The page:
Most of the research on the biology of fatherhood has focused on fathers in the U.S., Europe and some Asian countries. In these settings, levels of some hormones, such as lower testosterone and higher oxytocin, have been linked to more nurturing fathering. Yet, a University of Notre Dame research team wants to take a wider view. The role of fathers can vary greatly across cultures, and the researchers aimed to test whether the biology of fatherhood did, too.
To get a more complete picture of hormones and fatherhood that includes different cultures, social support systems, and social hierarchies, Lee Gettler, associate professor of anthropology at Notre Dame, led a team that worked with the BaYaka and Bondongo societies in the Republic of the Congo. The team’s paper was published this week in Nature magazine’s Scientific Reports. It is the first study to link fathers’ testosterone levels to broader social roles within their communities and revealed that BaYaka dads who were seen as more generous resource sharers had lower testosterone than less generous men.
Part of what motivated Gettler and his team to explore the role of fathers among the BaYaka and Bondongo is their very different models of family life and roles for fathers. In the U.S. and elsewhere, the pandemic has forced parents to forge new strategies to help their children meet their school demands while trying to negotiate their own work schedules. Many families have formed educational “pods” in which children from multiple families are schooled together, either by one of the parents or a teacher who is hired by the group. Fathers working from home have found new ways of integrating their roles in work and home life. Gettler and his team explore how men’s hormones are linked to such social flexibility in response to the many challenges human parents have faced throughout human evolution and still do all over the world today.
In the Congo Basin, Gettler’s team works with two neighboring groups with different ideas about fathers’ roles. “The BaYaka people are very egalitarian and hyper-cooperative within their communities, and fathers are valued for generously sharing resources across the group. Among the Bondongo people, who rely on fishing and farming for sustenance, society is patriarchal and status driven, and fathers are valued as providers,” said Gettler.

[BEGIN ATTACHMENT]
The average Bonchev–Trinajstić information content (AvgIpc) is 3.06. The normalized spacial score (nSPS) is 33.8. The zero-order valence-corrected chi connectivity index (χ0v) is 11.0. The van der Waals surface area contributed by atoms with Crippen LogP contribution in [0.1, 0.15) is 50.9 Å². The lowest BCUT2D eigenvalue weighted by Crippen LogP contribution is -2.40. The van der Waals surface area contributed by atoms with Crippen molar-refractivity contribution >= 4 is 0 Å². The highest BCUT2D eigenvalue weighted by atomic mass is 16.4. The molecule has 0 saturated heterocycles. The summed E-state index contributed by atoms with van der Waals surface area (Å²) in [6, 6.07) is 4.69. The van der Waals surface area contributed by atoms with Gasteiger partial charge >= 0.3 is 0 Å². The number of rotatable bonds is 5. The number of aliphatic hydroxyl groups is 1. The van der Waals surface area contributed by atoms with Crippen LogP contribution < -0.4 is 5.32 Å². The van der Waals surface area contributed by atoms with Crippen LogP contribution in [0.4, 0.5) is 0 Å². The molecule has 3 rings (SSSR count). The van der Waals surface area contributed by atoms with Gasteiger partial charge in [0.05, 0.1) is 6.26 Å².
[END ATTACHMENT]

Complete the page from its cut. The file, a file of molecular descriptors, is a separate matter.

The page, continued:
Anthropologists agree that the rise of paternal care and increased levels of cooperation were important to human evolutionary success by way of helping improve child well-being and survival, but links between fathers’ testosterone levels and cooperative, prosocial behaviors are still lacking in the field. To pursue these links, Gettler’s collaborators — including Sheina Lew-Levy, Simon Fraser University, Canada and Aarhus University, Aarhus, Denmark; Mallika Sarma, Johns Hopkins University; Valchy Miegakanda, Institut National de Santé Publique, Republic of the Congo; and Adam Boyette, Max Planck Institute for Evolutionary Anthropology, Leipzig, Germany – took saliva samples from both the BaYaka and Bondongo fathers to determine testosterone levels. They also asked the men to rank the best fathers in each group based on their community’s valued roles for men.
“BaYaka fathers are not playmates with their children like men are in the U.S. and other large-scale, industrialized societies. They spend more time in hands-on care, holding their babies, taking their older children with them to work in the forest, co-sleeping all together as a family at night. But fathers are also part of larger, cooperative community,” said Boyette, a senior author on the new paper.
The role of fathers in Bondongo communities differs from BaYaka fathers in that the former are most valued for being providers of resources for their households. Bondongo men often undertake significant risk to hunt, fish and clear plots for farming. Although they are generally committed fathers, Bondongo fathers often do not engage in much nurturing care of their children, which is primarily a women’s role in their society. In contrast to the BaYaka results, Bondongo fathers who were rated as better providers had higher testosterone levels.
The researchers also looked at levels of testosterone in relation to marital conflict. They found that men in both societies with higher testosterone levels were ranked (by other men) as having greater conflict with their wives. This is consistent with studies of men in the U.S. and the Philippines.
The data in the BaYaka/Bondongo study are correlational, meaning the researchers do not know if good sharers’ generous behavior leads to low levels of testosterone, or that low levels of testosterone lead to increased sharing. In previous research, Gettler and other anthropologists have demonstrated that testosterone levels drop significantly when men become fathers. A recent study from Gettler’s lab, completed in conjunction with a South Bend hospital, showed that if a dad’s testosterone level was lower on the second day of his infant’s life, he would ultimately be more involved in the baby’s care months later.
“We’ve learned a great deal about fathers and testosterone in places like the U.S., and we’ve come to understand that it’s related to the amount of child care they do and how they support their partners,” Gettler said. “This could be applied to broader community. During this time when so many of us are struggling, this could make us think about how fathers’ bodies are functioning in ways that not only connect us to our own families but also how we can help others survive and thrive.”
Originally published at news.nd.edu.